Assistant turned senior partner let struck-off solicitor maintain control


SDT: Not understanding what he had got himself into did not excuse solicitor

An assistant solicitor who took over a firm after the principal was struck off allowed her to keep practising under her maiden name, use the firm’s office and be sole signatory on its bank accounts.

Mahesh Chouhan was suspended for two years by the Solicitors Disciplinary Tribunal (SDT), which said he had been manipulated to an extent and was “out of his depth” when he became senior partner.

“[He was] not competent to have been in a position to agree to own and manage a legal practice.”

Bina Maistry, previously senior partner and sole equity partner of West London law firm ABM Solicitors and Advocates, was struck off on 15 October 2018 for misleading a judge that she was a barrister.

Mr Chouhan, born in 1983 and qualified in 2011, joined ABM as an assistant solicitor in July 2017. He entered into an agreement with Ms Maistry on 1 October 2018 under which the firm was effectively assigned to him in return for £200,000 – payable “over a period of undefined time” – and he became responsible for its management a fortnight later.

However, Ms Maistry appeared in court for clients twice the following month in child placement cases.

The firm’s former bookkeeper revealed that Ms Maistry had been holding herself out as a solicitor using her maiden name, attended the firm’s offices “most afternoons” to see clients and that Mr Chouhan’s decisions had to “go through” her. She also remained the only person at the firm who could sign cheques.

This lasted until at least the following August, shortly before the Solicitors Regulation Authority (SRA) shut down ABM.

The SDT said: “It appeared to the tribunal that the respondent had found himself in charge of a firm with no real understanding of the roles of a COLP or COFA, indeed he admitted he had taken on the position of senior partner without understanding the role.”

However, the tribunal said that “not understanding what he had got himself into” did not excuse the solicitor’s conduct.

The SDT approved an agreed outcome with the SRA, in which Mr Chouhan admitted causing or allowing the employment of a struck-off solicitor, in breach of the Solicitors Act 1974.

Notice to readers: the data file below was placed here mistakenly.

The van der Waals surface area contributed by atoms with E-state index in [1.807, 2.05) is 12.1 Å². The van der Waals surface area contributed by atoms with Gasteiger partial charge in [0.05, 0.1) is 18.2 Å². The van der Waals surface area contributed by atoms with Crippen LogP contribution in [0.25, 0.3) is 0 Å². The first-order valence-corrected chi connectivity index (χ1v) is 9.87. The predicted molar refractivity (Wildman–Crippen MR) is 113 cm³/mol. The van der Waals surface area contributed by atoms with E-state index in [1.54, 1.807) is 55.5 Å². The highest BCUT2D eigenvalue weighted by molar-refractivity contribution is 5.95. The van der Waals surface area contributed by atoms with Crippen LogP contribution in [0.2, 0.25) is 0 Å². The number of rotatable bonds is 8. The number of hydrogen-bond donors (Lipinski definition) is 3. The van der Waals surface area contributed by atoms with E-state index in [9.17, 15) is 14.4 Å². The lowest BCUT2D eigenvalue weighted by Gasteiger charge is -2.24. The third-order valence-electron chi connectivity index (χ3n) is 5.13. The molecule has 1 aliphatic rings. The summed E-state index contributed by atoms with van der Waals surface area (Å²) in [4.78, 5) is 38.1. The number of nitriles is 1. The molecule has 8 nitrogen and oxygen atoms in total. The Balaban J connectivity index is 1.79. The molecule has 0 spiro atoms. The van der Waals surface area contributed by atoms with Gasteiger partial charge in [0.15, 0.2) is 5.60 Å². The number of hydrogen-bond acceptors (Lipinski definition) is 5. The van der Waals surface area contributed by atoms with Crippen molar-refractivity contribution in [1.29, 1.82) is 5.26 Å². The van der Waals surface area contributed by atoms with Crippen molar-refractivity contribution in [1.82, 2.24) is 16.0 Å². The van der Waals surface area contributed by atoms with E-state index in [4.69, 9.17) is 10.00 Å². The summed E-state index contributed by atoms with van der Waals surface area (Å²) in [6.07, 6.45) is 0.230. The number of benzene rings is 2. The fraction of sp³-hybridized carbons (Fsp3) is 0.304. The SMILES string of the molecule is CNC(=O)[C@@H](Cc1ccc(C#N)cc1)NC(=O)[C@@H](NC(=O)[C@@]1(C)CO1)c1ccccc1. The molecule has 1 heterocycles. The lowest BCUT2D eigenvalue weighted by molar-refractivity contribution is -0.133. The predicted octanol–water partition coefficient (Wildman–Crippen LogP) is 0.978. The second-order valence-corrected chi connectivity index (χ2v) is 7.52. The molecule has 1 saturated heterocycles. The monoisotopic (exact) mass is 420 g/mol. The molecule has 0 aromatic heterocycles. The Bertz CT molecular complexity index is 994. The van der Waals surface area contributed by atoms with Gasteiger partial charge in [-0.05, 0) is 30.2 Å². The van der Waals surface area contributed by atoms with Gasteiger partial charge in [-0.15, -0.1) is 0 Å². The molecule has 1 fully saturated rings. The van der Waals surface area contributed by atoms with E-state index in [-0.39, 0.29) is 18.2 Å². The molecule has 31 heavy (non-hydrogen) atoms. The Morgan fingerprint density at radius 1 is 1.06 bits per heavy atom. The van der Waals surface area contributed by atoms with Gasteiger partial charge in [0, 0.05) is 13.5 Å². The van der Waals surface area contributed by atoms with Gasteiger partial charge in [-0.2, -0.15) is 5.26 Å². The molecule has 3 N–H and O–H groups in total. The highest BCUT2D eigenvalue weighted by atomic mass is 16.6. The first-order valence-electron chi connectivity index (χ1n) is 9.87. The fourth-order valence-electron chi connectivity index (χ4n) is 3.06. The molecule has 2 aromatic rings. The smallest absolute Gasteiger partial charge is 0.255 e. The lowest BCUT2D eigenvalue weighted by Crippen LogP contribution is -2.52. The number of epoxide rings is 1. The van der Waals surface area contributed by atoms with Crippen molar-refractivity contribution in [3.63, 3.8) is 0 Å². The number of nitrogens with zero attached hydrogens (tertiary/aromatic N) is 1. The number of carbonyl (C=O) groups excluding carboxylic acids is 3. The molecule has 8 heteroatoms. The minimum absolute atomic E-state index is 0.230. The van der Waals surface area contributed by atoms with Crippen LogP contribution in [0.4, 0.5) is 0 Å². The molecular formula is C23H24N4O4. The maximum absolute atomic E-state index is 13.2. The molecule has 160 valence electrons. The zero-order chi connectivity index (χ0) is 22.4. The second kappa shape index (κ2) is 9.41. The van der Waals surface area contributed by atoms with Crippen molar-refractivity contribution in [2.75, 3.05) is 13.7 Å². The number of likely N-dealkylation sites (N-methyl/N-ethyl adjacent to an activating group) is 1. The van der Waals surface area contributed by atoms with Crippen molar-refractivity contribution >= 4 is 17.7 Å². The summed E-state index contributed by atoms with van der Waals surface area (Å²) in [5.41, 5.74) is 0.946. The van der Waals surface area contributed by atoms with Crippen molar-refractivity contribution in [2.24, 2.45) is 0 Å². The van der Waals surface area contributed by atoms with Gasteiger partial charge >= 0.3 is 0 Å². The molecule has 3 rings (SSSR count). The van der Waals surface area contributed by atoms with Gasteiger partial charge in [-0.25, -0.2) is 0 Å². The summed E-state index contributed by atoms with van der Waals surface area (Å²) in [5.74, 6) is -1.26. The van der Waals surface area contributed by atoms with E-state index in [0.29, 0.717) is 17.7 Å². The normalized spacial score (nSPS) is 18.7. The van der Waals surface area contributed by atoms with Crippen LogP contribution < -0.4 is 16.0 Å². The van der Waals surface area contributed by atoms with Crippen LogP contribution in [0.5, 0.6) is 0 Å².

He also failed to have proper accounting systems and to replace a shortfall on client account of at least £11,500 by December 2018.

Mr Chouhan admitted that the shortfall was caused by “over-transfers from the client bank account” to office account. He transferred £7,000 to the client account in January 2019, but it was not enough to rectify the situation.

The solicitor also admitted practising through an unauthorised body between January 2019 and August 2019 as he should have registered himself with the SRA as a sole practitioner, and failing to tell the firm’s insurers what had happened.

He admitted multiple charges of acting without integrity – there were no charges of dishonesty.

In mitigation, Mr Chouhan told the SRA he recognised that he “should have been more proactive in ensuring the accounts were up to date and correct”.

He accepted that he should not have allowed Ms Maistry access to the office or have taken on the position of senior partner without understanding the role.

The tribunal accepted the proposed outcome that Mr Chouhan be suspended for two years and pay costs of £24,500 – his conduct was “not so serious” as to warrant striking him off.

Conditions were imposed for his return to practice that will prevent him from practising as a sole practitioner, freelance solicitor or from an unregulated firm, being a partner in any kind of law firm, and from holding client money, being a signatory on client account or being a COLP and COFA.




    Readers Comments

  • Peter says:

    Basics. Prima facie dishonesty and in clear and blatant breach of rules and regulations. Why no strike off? It happens for far less.


Leave a Comment

By clicking Submit you consent to Legal Futures storing your personal data and confirm you have read our Privacy Policy and section 5 of our Terms & Conditions which deals with user-generated content. All comments will be moderated before posting.

Required fields are marked *
Email address will not be published.

This site uses Akismet to reduce spam. Learn how your comment data is processed.

Blog


Should we tax people working from home?

German investment bank Deutsche Bank recently recommended that those working remotely should pay more in taxes, saying it was a viable solution to create a more inclusive economy.


The future may be blended

Attitudes to technology in access to justice might beneficially follow the trajectory of the earlier debate about the best way to deliver legal aid services.


Loading animation